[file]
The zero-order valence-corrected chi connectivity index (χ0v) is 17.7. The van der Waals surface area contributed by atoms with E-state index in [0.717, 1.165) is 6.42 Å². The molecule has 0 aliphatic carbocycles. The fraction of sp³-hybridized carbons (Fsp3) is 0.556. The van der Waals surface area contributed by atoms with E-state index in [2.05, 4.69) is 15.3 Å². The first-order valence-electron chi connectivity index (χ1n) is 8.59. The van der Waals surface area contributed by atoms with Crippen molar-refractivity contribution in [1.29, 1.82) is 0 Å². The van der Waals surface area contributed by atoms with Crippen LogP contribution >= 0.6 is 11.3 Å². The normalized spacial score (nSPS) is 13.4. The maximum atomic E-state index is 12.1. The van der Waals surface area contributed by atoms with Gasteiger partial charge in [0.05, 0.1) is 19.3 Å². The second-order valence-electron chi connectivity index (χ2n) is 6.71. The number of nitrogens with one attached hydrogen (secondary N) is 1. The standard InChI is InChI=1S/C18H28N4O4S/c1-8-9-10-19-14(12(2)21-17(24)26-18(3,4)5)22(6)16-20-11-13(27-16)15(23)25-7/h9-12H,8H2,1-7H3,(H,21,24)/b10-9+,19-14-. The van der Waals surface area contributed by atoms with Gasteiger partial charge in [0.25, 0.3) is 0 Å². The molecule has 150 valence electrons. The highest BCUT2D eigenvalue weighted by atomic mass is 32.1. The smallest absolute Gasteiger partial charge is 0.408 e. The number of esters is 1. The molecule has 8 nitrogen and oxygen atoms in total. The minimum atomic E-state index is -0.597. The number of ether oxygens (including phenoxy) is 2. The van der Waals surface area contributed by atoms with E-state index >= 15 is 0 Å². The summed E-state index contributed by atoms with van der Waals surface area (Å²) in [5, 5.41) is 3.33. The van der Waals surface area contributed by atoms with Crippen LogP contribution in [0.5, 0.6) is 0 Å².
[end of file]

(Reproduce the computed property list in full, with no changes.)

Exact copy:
The zero-order valence-corrected chi connectivity index (χ0v) is 17.7. The van der Waals surface area contributed by atoms with E-state index in [0.717, 1.165) is 6.42 Å². The molecule has 0 aliphatic carbocycles. The fraction of sp³-hybridized carbons (Fsp3) is 0.556. The van der Waals surface area contributed by atoms with E-state index in [2.05, 4.69) is 15.3 Å². The first-order valence-electron chi connectivity index (χ1n) is 8.59. The van der Waals surface area contributed by atoms with Crippen molar-refractivity contribution in [1.29, 1.82) is 0 Å². The van der Waals surface area contributed by atoms with Crippen LogP contribution >= 0.6 is 11.3 Å². The normalized spacial score (nSPS) is 13.4. The maximum atomic E-state index is 12.1. The van der Waals surface area contributed by atoms with Gasteiger partial charge in [0.05, 0.1) is 19.3 Å². The second-order valence-electron chi connectivity index (χ2n) is 6.71. The number of nitrogens with one attached hydrogen (secondary N) is 1. The standard InChI is InChI=1S/C18H28N4O4S/c1-8-9-10-19-14(12(2)21-17(24)26-18(3,4)5)22(6)16-20-11-13(27-16)15(23)25-7/h9-12H,8H2,1-7H3,(H,21,24)/b10-9+,19-14-. The van der Waals surface area contributed by atoms with Gasteiger partial charge in [0.25, 0.3) is 0 Å². The molecule has 150 valence electrons. The highest BCUT2D eigenvalue weighted by atomic mass is 32.1. The smallest absolute Gasteiger partial charge is 0.408 e. The number of esters is 1. The molecule has 8 nitrogen and oxygen atoms in total. The minimum atomic E-state index is -0.597. The number of ether oxygens (including phenoxy) is 2. The van der Waals surface area contributed by atoms with E-state index >= 15 is 0 Å². The summed E-state index contributed by atoms with van der Waals surface area (Å²) in [5, 5.41) is 3.33. The van der Waals surface area contributed by atoms with Crippen LogP contribution in [0.5, 0.6) is 0 Å².